Your free U2 album may have cost Apple $100 million

free u2 album may cost apple 100 million
After Apple had finished showing off the new iPhones and its smartwatch to the world, U2 took to the stage at Tuesday’s press event, with Tim Cook announcing that the group’s latest album would be made available for free to everyone with an iTunes account. According to reports, Apple handed over $100 million in return for the eleven tracks that make up Songs Of Innocence.

Billboard mentions the $100 million figure, confirmed separately by “multiple sources,” in an interview with U2 manager Guy Oseary. Reaction to the launch was mixed, with some suggesting that the move reflected badly on both U2 and Apple; nevertheless, Re/code reports that over 2 million tracks from the album have been downloaded, though perhaps not all of them deliberately.

Related: U2 rocks the iPhone 6 event, offers new album free to all iTunes users

“The goal was: how do we reach as many as possible?” Oseary explains to Billboard in the interview. “U2 first worked with Apple nearly 10 years to the day when they were sharing a stage with Steve Jobs and launching their iPod with many fewer accounts, and here we are 10 years later with Apple gifting this album to 7 percent of the planet.”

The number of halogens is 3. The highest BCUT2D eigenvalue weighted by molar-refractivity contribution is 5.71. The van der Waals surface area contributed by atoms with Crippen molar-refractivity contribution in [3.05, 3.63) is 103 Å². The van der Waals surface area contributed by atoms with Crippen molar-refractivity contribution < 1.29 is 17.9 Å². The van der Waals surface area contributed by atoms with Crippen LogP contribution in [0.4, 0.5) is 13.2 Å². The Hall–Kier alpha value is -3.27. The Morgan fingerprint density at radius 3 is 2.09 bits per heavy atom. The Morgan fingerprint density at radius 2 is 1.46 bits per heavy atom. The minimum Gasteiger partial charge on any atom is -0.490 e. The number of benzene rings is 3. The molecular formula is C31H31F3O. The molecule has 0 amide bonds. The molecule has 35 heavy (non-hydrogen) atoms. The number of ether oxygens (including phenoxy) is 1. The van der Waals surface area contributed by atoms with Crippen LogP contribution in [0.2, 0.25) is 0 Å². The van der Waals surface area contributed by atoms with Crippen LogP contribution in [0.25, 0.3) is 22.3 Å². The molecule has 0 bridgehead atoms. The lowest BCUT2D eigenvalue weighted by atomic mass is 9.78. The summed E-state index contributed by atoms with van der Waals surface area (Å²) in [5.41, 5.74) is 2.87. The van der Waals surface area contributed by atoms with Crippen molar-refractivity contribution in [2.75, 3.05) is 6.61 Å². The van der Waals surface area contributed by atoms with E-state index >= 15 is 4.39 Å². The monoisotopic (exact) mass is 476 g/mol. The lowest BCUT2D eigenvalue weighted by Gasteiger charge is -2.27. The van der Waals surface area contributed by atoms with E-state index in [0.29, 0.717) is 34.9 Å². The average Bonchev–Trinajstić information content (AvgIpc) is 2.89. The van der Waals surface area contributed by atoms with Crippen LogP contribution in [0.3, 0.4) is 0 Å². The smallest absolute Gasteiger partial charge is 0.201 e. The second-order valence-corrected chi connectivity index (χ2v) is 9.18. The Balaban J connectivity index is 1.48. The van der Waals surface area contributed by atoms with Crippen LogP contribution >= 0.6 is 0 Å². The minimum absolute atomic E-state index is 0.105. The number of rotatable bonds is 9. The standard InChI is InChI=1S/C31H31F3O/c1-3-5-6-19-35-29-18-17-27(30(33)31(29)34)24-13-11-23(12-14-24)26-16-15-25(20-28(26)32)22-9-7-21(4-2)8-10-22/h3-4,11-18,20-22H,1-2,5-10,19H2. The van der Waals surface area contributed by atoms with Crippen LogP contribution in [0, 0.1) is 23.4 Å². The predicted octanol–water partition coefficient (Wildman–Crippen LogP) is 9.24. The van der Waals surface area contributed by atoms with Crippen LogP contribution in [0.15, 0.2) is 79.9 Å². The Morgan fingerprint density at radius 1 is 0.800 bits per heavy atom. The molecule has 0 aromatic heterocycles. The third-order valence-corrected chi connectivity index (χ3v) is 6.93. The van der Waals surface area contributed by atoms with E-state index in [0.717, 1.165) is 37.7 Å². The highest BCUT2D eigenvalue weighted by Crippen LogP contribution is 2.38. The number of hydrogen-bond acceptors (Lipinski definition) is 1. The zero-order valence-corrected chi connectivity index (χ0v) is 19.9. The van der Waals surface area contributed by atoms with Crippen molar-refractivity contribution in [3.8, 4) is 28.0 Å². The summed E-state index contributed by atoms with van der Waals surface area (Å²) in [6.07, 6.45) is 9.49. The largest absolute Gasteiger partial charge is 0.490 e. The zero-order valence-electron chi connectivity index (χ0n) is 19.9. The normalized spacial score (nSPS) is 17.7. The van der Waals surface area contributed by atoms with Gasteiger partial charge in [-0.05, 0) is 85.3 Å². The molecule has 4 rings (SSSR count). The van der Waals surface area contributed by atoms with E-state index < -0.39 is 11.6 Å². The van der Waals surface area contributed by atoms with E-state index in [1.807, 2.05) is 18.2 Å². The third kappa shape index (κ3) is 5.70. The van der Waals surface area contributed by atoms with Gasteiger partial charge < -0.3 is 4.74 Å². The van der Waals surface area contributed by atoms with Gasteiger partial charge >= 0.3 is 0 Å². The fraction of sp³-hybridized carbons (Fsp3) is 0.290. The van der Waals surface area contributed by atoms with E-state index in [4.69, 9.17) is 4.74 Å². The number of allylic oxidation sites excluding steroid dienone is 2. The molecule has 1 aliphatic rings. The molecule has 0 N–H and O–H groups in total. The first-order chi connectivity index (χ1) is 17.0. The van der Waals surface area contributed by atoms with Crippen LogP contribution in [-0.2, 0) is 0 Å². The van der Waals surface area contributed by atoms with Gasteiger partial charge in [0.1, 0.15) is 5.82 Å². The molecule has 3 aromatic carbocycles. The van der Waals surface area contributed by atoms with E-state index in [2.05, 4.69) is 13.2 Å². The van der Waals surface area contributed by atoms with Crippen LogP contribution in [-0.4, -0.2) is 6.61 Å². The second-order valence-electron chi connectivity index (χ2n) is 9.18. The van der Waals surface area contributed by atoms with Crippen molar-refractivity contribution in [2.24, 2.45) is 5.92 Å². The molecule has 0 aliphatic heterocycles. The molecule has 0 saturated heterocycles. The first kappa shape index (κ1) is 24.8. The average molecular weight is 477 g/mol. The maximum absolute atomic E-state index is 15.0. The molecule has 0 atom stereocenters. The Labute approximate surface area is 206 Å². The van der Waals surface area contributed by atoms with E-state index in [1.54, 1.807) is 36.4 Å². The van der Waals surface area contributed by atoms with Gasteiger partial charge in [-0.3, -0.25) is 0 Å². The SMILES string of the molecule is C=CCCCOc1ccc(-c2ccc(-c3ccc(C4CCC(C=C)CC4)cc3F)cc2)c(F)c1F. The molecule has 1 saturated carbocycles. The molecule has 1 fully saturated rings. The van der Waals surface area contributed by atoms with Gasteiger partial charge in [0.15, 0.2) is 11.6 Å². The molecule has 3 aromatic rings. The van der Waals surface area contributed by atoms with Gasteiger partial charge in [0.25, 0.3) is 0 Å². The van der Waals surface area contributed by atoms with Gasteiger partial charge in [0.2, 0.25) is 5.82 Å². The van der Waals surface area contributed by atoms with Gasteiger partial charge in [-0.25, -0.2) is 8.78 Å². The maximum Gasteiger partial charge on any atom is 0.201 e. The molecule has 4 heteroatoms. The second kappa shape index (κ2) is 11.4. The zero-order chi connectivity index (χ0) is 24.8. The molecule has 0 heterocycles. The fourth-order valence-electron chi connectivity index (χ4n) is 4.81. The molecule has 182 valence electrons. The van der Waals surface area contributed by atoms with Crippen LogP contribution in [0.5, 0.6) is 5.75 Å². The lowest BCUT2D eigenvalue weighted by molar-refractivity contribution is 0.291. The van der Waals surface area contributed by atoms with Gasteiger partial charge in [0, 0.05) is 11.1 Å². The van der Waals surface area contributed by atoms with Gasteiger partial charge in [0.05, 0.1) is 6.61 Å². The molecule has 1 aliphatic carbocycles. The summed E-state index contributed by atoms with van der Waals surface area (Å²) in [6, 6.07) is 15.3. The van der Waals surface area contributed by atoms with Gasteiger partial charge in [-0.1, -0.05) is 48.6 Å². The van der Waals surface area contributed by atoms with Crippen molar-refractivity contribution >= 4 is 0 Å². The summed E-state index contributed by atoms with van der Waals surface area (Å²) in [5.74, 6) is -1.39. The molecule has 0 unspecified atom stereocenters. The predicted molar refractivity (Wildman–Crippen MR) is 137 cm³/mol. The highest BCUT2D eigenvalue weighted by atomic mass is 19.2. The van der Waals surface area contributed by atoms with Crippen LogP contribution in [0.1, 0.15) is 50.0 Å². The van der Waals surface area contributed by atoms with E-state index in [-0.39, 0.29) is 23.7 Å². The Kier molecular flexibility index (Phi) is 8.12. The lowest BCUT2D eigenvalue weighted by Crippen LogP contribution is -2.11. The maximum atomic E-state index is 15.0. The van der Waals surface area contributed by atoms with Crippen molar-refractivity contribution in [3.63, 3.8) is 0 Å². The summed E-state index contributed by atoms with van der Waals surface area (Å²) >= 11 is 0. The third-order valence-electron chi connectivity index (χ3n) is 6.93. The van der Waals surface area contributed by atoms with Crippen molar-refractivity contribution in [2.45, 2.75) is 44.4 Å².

However you feel about U2’s music, the launch is undoubtedly one of the biggest in history — at the touch of a button, 500 million users had access to the album instantly. There’s more to come from the partnership too, as lead single “The Miracle (Of Joey Ramone)” is expected to feature prominently in Apple advertising campaigns in the run up to Christmas. Songs Of Innocence is available exclusively on iTunes for a period of five weeks.

“We’re working on other things as well with Apple that have to do with how music is heard and innovation,” says Oseary. “There’s a lot of things still to come that are really interesting. The band really wants people to engage with albums, they want them to support the art form of artwork and lyrics and video content and just get into their music in a much different way than an MP3 file. This is a long relationship.”

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